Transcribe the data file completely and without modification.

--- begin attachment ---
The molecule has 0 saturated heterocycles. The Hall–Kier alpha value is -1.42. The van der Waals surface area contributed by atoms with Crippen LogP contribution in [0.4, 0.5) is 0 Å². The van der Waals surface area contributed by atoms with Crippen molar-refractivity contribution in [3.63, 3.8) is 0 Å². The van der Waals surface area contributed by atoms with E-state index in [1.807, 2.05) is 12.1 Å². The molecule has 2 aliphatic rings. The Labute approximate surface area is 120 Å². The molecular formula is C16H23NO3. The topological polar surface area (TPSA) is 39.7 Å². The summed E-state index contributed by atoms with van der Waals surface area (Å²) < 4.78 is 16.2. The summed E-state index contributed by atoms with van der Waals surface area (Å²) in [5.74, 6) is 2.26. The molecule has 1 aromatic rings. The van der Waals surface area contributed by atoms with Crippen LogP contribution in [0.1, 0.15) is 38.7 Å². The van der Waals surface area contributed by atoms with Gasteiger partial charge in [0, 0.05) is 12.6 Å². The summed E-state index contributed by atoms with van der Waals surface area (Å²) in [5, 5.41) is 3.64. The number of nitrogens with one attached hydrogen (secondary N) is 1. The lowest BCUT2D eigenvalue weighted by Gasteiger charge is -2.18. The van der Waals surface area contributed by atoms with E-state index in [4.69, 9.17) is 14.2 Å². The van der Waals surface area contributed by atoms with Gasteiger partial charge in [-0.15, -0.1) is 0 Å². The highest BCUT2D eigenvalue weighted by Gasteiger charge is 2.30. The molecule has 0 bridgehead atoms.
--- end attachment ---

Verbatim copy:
The molecule has 0 saturated heterocycles. The Hall–Kier alpha value is -1.42. The van der Waals surface area contributed by atoms with Crippen LogP contribution in [0.4, 0.5) is 0 Å². The van der Waals surface area contributed by atoms with Crippen molar-refractivity contribution in [3.63, 3.8) is 0 Å². The van der Waals surface area contributed by atoms with E-state index in [1.807, 2.05) is 12.1 Å². The molecule has 2 aliphatic rings. The Labute approximate surface area is 120 Å². The molecular formula is C16H23NO3. The topological polar surface area (TPSA) is 39.7 Å². The summed E-state index contributed by atoms with van der Waals surface area (Å²) < 4.78 is 16.2. The summed E-state index contributed by atoms with van der Waals surface area (Å²) in [5.74, 6) is 2.26. The molecule has 1 aromatic rings. The van der Waals surface area contributed by atoms with Crippen LogP contribution in [0.1, 0.15) is 38.7 Å². The van der Waals surface area contributed by atoms with Gasteiger partial charge in [0, 0.05) is 12.6 Å². The summed E-state index contributed by atoms with van der Waals surface area (Å²) in [5, 5.41) is 3.64. The number of nitrogens with one attached hydrogen (secondary N) is 1. The lowest BCUT2D eigenvalue weighted by Gasteiger charge is -2.18. The van der Waals surface area contributed by atoms with E-state index in [4.69, 9.17) is 14.2 Å². The van der Waals surface area contributed by atoms with Gasteiger partial charge in [-0.15, -0.1) is 0 Å². The highest BCUT2D eigenvalue weighted by Gasteiger charge is 2.30. The molecule has 0 bridgehead atoms.